In the US, the International Bottled Water Association (IBWA) trade association routinely points out – as it did in 2008 when Toronto City Council chose to prevent plastic bottles from being sold on municipal premises – that ‘less healthy beverages [are] packaged in a denser grade of plastic at twice the volume of bottled water’.

The IBWA is also attempting to make the issue a constitutional one through its consumer arm, Bottled Water Matters, a ‘pro-bottle’ internet campaign aimed at encouraging Americans to stand up for their right to bottled water.

According to its video: ‘There are people who want to take your choice away, people who want bottled water off store shelves because they think it’s unnecessary, but you know that’s not true.’

Tapping into the lexicon of activism, it exhorts concerned citizens to ‘let your legislators know they must not support policies that will limit or restrict [the availability of bottled water]. Your opinion... can make change happen; can influence elected officials in your state and in Washington DC.’

US universities ban bottled water

The campaign is also a response to a new movement gathering impetus among US students. More than 90 US universities – including Harvard, Brown and Vermont – have banned or are intending to ban bottled water on campus. New students are being given stainless-steel bottles and asked to refill from filtered water taps. Meanwhile more than 100 towns and cities have voted to ban bottled water to reduce waste.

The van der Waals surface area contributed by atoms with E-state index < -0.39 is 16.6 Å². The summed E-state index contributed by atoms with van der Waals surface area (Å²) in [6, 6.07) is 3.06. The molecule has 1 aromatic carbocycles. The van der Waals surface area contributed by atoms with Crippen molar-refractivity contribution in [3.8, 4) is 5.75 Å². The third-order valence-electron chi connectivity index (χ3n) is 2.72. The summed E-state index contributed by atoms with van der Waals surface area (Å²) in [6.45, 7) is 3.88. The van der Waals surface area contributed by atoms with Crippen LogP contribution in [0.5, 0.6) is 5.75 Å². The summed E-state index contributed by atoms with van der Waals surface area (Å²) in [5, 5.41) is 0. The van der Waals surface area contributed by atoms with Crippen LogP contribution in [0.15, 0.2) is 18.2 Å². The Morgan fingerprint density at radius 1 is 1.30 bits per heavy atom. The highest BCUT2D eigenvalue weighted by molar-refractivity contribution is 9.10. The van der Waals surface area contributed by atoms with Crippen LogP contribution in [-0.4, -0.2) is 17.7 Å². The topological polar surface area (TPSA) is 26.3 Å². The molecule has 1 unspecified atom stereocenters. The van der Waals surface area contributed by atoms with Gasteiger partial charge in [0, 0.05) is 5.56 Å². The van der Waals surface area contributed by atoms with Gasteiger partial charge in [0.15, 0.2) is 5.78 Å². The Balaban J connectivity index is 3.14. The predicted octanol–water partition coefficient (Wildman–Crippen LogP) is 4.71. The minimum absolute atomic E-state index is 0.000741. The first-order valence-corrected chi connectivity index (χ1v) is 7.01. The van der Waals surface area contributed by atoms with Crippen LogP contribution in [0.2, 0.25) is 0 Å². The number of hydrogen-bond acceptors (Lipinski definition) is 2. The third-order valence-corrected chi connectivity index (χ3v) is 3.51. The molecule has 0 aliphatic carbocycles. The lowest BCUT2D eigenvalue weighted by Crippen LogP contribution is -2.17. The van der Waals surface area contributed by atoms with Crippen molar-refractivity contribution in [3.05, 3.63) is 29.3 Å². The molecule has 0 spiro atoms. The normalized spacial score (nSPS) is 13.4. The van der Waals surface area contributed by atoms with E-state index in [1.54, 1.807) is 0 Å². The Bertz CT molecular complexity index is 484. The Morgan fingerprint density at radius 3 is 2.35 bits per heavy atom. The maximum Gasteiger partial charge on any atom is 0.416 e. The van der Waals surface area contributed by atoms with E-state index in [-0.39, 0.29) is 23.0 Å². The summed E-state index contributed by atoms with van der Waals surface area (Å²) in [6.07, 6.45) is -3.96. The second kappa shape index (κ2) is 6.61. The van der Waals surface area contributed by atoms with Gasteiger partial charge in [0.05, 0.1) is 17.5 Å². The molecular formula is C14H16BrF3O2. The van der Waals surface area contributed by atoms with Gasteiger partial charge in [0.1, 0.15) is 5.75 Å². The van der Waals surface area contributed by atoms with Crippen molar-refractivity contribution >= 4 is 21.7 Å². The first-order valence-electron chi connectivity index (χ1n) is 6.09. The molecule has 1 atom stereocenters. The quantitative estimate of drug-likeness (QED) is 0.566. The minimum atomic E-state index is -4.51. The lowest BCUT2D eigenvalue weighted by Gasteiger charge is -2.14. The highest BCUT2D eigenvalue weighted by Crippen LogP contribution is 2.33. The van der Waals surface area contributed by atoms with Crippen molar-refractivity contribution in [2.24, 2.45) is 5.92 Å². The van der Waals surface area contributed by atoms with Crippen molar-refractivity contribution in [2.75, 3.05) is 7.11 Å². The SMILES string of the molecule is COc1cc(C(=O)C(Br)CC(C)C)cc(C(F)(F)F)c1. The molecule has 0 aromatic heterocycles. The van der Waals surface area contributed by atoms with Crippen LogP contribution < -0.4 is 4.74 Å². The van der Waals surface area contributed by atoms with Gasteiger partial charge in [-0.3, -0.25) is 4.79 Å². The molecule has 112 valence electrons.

Such campaigns are taken seriously because the industry’s biggest markets are the US and Europe, says Res Gehriger, the Swiss journalist and filmmaker behind Bottled Life: The Truth about Nestlé’s Business with Water (, which explores Nestlé’s commercialisation of community-owned water sources in the developing world.

Nevertheless: ‘Nestlé’s marketing is doing a great job to alter consumer behaviour, to make bottled water a part of people’s lifestyles. Poland Spring is sponsoring the New York Marathon, Vittel is sponsoring the Tour de France – Nestlé Water’s brands are omnipresent.’

Gehriger also reveals that natural disasters are increasingly becoming business and PR opportunities. Nestlé Waters North America is particularly active in the aftermath of catastrophes such as earthquakes or hurricanes, donating plastic bottles of water following the breakdown of municipal water supplies. The initiative is a ‘good thing’, he says, but still indicative of a company that takes every opportunity to offer its products as an alternative to tap.

‘I think the bottled water industry will grow and more people will make the switch from tap to bottled water, those who don’t trust the water quality in their towns. The onus is on municipal water companies to improve standards. Lagos in Nigeria has completely failed to provide its citizens with clean water and cholera is rife – like New York at the turn of last century, until the moment it made water distribution its top priority. The problem nowadays is that there is an alternative – you can buy water in bottles – so the quality of municipal water lowers.’

With emerging markets in Southeast Asia and Africa having seen double-digit growth in recent years, ‘increasingly there is no incentive to improve things’.

This article has been amended after the National Hydration Council confirmed that its current contract with Pegasus PR is not a multi-million pound contract but worth less than £100,000.